Challenge Yourself With Personal Photography Projects

Personal projects can mean the difference between living a life of boredom and one of excitement.

If you were to work at your job (if you weren’t a photographer), day in and day out for months and months, wouldn’t you feel the desire to get away from it all even if just for a few days? Isn’t that how the concept of “vacation” came to be?

We’re not automatons after all. We’re not machines fabricated to complete the same task, repeatedly from one minute to the next. And further more, it’s simply not healthy for our mental or physiological well being. If I were to hire you to photograph only brown chicken eggs for the next foreseeable future, would you do it?

Would you feel fulfilled at all in your assignment? Neither would I.

As a creative person, you feel an inner desire to make stuff. By your very nature you need to be doing work that is satisfying as you share it with the world. Even if your world is just you and one other person.

Personally, I get very little satisfaction from an image I create if I don’t share. Maybe it’s my innate need to offer joy to another person as a result of my efforts. Taking the thoughts out of my brain and concocting an image that for some reason conjures an emotive response from another human being, seems to be my only reason for existing, at times. I wonder if it is the same for you.

What if the situation was dire, and you were not able to “create” in any way shape or form? What would you do with your life? Now there’s some deep thinking going on. I can hear your gears turning.

But seriously. What if you were put in a situation where each and every photo gig you got was dull and lifeless. No colour. No excitement. Wouldn’t you want to pack it in at some point and just go back to your pre-photographer days? Maybe even start taking courses at the local community college? Re-examine your career choice?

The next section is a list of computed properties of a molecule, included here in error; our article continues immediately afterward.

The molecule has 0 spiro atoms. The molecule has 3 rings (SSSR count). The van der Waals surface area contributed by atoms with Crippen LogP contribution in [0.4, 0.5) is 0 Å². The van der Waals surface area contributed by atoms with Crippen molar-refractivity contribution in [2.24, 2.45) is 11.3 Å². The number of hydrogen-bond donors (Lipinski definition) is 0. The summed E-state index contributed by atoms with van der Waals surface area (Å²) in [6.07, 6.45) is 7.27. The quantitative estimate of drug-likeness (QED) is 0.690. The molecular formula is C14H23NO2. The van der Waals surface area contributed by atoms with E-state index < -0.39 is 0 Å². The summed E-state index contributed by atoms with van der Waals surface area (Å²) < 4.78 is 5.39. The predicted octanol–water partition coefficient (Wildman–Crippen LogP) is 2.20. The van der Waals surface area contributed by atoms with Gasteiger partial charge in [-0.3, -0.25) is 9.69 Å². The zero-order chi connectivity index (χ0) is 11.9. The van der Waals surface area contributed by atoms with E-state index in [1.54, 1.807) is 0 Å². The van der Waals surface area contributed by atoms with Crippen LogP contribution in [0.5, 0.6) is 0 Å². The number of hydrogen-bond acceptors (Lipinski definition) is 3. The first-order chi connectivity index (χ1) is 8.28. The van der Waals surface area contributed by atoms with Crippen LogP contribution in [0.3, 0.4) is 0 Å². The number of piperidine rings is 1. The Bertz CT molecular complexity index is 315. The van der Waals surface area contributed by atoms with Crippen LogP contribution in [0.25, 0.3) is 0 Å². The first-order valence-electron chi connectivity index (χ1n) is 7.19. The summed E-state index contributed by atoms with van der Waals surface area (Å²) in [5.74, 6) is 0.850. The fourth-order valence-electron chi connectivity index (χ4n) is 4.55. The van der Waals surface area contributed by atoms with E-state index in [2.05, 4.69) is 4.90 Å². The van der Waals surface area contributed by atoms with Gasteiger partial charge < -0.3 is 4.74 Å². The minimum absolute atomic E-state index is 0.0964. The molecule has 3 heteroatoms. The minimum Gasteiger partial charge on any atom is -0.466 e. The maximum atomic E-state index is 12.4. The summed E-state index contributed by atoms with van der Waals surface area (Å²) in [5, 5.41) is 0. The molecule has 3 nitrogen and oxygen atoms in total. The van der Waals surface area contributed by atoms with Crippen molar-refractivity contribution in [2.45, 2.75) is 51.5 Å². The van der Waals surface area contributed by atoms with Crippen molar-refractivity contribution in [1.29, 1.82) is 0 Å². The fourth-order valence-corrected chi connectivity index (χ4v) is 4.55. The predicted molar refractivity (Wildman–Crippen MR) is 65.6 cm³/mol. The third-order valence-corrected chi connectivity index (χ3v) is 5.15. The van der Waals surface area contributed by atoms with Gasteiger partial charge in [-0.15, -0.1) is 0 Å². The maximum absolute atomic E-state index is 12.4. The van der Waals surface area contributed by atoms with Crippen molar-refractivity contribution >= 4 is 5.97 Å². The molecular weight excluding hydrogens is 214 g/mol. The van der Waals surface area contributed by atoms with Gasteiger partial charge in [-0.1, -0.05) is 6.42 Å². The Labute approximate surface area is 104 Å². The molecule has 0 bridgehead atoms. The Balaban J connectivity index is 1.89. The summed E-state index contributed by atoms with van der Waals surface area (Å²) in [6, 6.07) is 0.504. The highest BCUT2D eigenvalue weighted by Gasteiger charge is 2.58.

How would you deal?

Here’s my thought on the subject.

Keeping your feet in the pond of creativity, requires you to go beyond the beach and venture into waters unfamiliar. What I mean by that, is in order for you as a photographer to grow and maintain this state of desire for the craft, you should be taking on projects that you wouldn’t normally be given in the course of your work day.

You could call these, “self assignments”. “Personal projects”, personal exploration” No matter the title, the point is to go out and shoot a subject matter that challenges you as a creative and a photographic artist.

In my case for example, I was tired of shooting the same small biz promo stuff I had been shooting for years. I wanted to expand my skill set into something reminiscent of what the early european painters would have done. They were given a commission to paint the portrait of a specific person looking their best.

Jan Vermeer, the dutch painter, who sadly died at age 43, used his training and amazing eye for light to give us portraits that practically jump off the canvas.  Yes, his work is my inspiration for my latest series.

Exploring work that you don’t normally perform, not only keeps your skills up to date but doing so also re-stocks the creativity shelf. Lightens the spirit. Fills you with joy.